It seems like a common convenience in a digital age: a car that can be powered on and off with the push of a button, rather than the mechanical turning of a key. But it is a convenience that can have a deadly effect.
On a summer morning last year, Fred Schaub drove his Toyota RAV4 into the garage attached to his Florida home and went into the house with the wireless key fob, evidently believing the car was shut off. Twenty-nine hours later, he was found dead, overcome with carbon monoxide that flooded his home while he slept.
"After 75 years of driving, my father thought that when he took the key with him when he left the car, the car would be off," said Mr. Schaub's son Doug.
Mr. Schaub is among more than two dozen people killed by carbon monoxide nationwide since 2006 after a keyless-ignition vehicle was inadvertently left running in a garage. Dozens of others have been injured, some left with brain damage.
Keyless ignitions are now standard in over half of the 17 million new vehicles sold annually in the United States, according to the auto information website Edmunds. Rather than a physical key, drivers carry a fob that transmits a radio signal, and as long as the fob is present, a car can be started with the touch of a button. But weaned from the habit of turning and removing a key to shut off the motor, drivers — particularly older ones — can be lulled by newer, quieter engines into mistakenly thinking that it has stopped running.
Seven years ago, the world's leading automotive standards group, the Society of Automotive Engineers, called for features like a series of beeps to alert drivers that cars were still running without the key fob in or near the car, and in some cases to shut the engine off automatically.
The National Highway Traffic Safety Administration proposed a federal regulation based on that idea, a software change that it said could be accomplished for pennies per vehicle. In the face of auto industry opposition, the agency let the plan languish, though it says a rule is still under consideration.
For now, regulators say they are relying on carmakers to incorporate such warning features voluntarily. But a survey of 17 car companies by The New York Times found that while some automakers go beyond the features recommended by the standards group, others fall short.
Safety measures have been a matter of contention among automakers, sometimes even internally. Toyota, for example, has a system of three audible signals outside the car, and one inside, to alert drivers getting out of a vehicle that the motor is still running. But when Toyota engineers determined that more effective warning signals were needed — like flashing lights or a unique tone — the company rejected the recommendation, according to testimony in a wrongful-death suit.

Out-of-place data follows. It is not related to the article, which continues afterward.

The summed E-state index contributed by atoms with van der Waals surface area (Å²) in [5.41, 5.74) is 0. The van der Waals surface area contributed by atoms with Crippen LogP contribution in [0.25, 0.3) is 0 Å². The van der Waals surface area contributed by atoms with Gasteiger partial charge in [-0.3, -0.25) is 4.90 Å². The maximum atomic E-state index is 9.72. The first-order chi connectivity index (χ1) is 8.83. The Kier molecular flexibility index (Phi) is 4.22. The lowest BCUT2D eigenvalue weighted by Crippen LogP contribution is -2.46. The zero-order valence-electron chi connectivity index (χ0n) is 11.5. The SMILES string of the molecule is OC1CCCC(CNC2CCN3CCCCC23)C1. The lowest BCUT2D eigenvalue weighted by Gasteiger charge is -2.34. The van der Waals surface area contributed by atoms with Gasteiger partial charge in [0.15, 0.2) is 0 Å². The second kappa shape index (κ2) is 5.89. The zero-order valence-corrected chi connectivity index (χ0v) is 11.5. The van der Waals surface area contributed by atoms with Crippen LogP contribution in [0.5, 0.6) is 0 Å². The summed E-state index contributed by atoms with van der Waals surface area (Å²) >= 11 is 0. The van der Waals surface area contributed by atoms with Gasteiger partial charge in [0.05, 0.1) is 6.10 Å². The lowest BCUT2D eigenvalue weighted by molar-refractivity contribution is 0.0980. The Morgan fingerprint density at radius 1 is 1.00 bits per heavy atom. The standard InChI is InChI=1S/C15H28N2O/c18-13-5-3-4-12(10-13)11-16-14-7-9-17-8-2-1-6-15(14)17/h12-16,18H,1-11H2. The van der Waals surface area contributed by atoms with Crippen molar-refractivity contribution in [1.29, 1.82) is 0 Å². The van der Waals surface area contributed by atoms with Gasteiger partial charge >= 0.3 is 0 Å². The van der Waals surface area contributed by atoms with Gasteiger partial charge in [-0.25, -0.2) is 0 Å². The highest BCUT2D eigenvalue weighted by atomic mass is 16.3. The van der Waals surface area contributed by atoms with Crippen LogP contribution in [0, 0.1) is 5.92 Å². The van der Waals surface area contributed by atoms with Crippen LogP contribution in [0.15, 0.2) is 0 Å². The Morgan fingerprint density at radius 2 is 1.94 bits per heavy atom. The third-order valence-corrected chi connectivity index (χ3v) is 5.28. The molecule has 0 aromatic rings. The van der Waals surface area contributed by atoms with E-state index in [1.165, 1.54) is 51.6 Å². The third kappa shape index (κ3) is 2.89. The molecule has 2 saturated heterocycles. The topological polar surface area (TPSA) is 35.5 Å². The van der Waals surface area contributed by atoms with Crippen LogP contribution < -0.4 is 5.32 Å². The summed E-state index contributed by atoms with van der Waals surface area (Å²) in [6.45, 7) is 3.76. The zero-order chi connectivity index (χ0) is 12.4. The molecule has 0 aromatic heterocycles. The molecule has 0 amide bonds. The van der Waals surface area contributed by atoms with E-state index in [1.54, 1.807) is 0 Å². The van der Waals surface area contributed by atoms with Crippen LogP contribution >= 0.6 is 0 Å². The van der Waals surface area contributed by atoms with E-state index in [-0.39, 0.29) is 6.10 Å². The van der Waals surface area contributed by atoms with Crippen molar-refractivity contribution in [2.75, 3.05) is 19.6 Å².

Toyota models, including Lexus, have figured in almost half of the carbon monoxide fatalities and injuries identified by The Times. Toyota says its keyless ignition system "meets or exceeds all relevant federal safety standards."
Some automakers have designed newer models that alert drivers more insistently when the engine is left running — or that shut it off after a certain period. Ford's keyless vehicles now have a feature that automatically turns off the engine after 30 minutes of idling if the key fob is not in the vehicle, the company said recently. (According to a federal lawsuit, Ford began introducing the feature in 2013.)
But many older vehicles have not been retrofitted to reduce the hazard, despite the modest expense of doing so. It cost General Motors $5 per car to install the automatic shutoff in a 2015 recall, according to a G.M. report to the safety agency.
Regulations require automakers to address other hazards associated with keyless vehicles — theft and rollaways — and those measures might also reduce the carbon monoxide danger. But the safety agency has found shortcomings and inconsistencies by automakers in meeting those rules.
As the number of carbon monoxide deaths grows, the hazard is no secret. A Florida fire chief saw so many cases that he took to handing out carbon monoxide detectors. And litigation against the companies is mounting.
"We're going to continue to see deaths and injuries," said Sean Kane, founder of Safety Research and Strategies, an auto safety research group. "And the manufacturers will continue to settle cases."
The exact number of deaths related to carbon monoxide from keyless-ignition vehicles left running is unknown, as no federal agency keeps comprehensive records. Through 2016, the most recent year for which data is available, the safety agency had investigated only four fatal incidents. From news reports, lawsuits, police and fire records and incidents tracked by advocacy groups, The Times has identified 28 deaths and 45 injuries since 2006, but the figures could be higher.
Carbon monoxide is odorless and colorless, depriving the heart, brain and other vital organs of oxygen. Victims are sometimes found with a cherry red rash, a symptom of carbon monoxide molecules attaching to red blood cells. Some who survive live with irreversible brain damage. One couple described a life where they now struggle with severe memory loss and are dependent on hired assistants.
The gas level in Fred Schaub's home was at least 30 times the level that humans can tolerate. His body was found in his bed, with a rash on his head and chest.
"The plants inside the house lost their leaves," said Doug Schaub, his son.